Air Date: 12-6-2013| Episode: 308
This week we are going to discuss IEQ testing equipment focusing on particle counters and some new odor detection equipment with Tom Grillo of Kanomax USA…
Counting particles, one at a time
Tom Grillo, a National Sales Manager with Kanomax USA, began his career in IAQ test and measurement in 1991. Tom has experience in environmental engineering, monitoring of large remediation and outdoor air quality projects, emissions monitoring and process validation.
Nuggets mined from today’s episode:
•Two primary types of particle counters: Optical Particle Counters and Condensation Particle Counters. Most handheld particle counters are of the Optical Particle Counters (OPC) variety. Condensation particle counters are used to measure ultra fine particles 10 nanometers up to 1 micron. Particle counters count particles one at a time.
•Most particle counters use similar technologies, laser transmitters scatter light on particles which creates a signal value equated to a count. Particle counters use proprietary algorithms and firmware to count particles.
•Particle counter instrument cost is driven by sophistication, accuracy, flexibility, features, accessories and precision and time involved in production to establish the accuracy and number of size channels.
•Recommended calibration frequency for a particle counter? As instruments drift in accuracy and/or for certification purposes it’s recommended that particle counters be calibrated annually.
•How are particle counters calibrated? Calibration is performed in an laboratory environment where precision sized particles are generated. The unit being calibrated is compared to a laser particle counter.
•How does the particle generator work? The particle generation system using a specialty traceable particle (made by Thermo Scientific) and purified water or alcohol to create aerosolized, consistent size particles in the target range.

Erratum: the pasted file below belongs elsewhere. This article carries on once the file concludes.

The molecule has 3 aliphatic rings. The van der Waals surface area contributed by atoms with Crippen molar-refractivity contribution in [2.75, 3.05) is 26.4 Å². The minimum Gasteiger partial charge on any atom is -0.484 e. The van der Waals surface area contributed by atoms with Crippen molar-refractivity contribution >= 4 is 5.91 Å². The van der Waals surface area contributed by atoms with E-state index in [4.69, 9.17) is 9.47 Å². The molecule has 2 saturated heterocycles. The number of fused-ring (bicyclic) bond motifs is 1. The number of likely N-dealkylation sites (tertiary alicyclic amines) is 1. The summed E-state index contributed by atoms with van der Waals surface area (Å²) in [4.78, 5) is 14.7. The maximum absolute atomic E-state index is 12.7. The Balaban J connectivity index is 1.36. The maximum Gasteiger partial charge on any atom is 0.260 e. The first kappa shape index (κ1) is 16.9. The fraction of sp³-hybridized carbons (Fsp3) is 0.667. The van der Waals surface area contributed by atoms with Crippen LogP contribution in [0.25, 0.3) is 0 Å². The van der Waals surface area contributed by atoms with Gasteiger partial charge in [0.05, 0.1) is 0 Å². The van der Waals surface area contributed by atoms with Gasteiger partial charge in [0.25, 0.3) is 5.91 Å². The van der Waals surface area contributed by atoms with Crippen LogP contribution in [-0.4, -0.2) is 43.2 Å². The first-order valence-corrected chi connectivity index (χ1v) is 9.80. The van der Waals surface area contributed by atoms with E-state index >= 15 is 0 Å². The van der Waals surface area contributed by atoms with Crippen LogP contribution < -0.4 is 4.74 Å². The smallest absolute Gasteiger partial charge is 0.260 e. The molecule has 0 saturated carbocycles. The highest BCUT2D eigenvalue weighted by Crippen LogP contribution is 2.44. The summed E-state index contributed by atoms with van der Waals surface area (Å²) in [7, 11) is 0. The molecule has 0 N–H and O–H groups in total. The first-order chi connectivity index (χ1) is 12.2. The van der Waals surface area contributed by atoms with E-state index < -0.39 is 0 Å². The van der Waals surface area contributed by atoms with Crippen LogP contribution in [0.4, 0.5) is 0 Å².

•How much does calibration cost? Calibration cost varies according to the sophistication of the instrument. ($340-$600)
•Particles >10 microns are considered too large to remain suspended, where gravity is having a much faster effect on them.
•Tools which IEPs involved with air balancing and or HVAC cleaning should consider include: pitot tubes, thermal anemometry for use with low velocities and rotating vane anemometry, and capture flow hoods for readings at diffusers and grilles. The newest technology uses Bluetooth technology to transmit information and measurements to electronic devices such as tablets and smart phones.
•IAQ 24/7 monitors measure RH, temperature, CO, CO2 and other potential gas or particulate sensors. These systems can provide around the clock information to agency or clients.
•Odor monitors? Kanomax offers 3 different odor monitors classified as a sniffer device thatdetect a range of gases and can be used by IEPs, healthcare facilities, sewage treatment to locate and pinpoint some odor emission sources.
•How can a particle counter provide a mass density reading? “Particle counters can attempt to provide mass density readings by using an algorithm that takes in to account the amount of particles counted, and the size of all particles counted, and equate that in to a mass reading (e.g. mg/m3). Most laser light scattering dust monitors or devices trying to read particulate mass values should be tested initially in a specific environment against a gravimetric lab certified sample. This allows for a correction factor to be calculated against the electronic instrument’s simultaneous reading take at the same time, so future readings are closer to the accuracy of the actual density of particles being measured in that environment.”
Today’s music: Home Improvement K&B Boys Song, YouTube
Z-Man signing off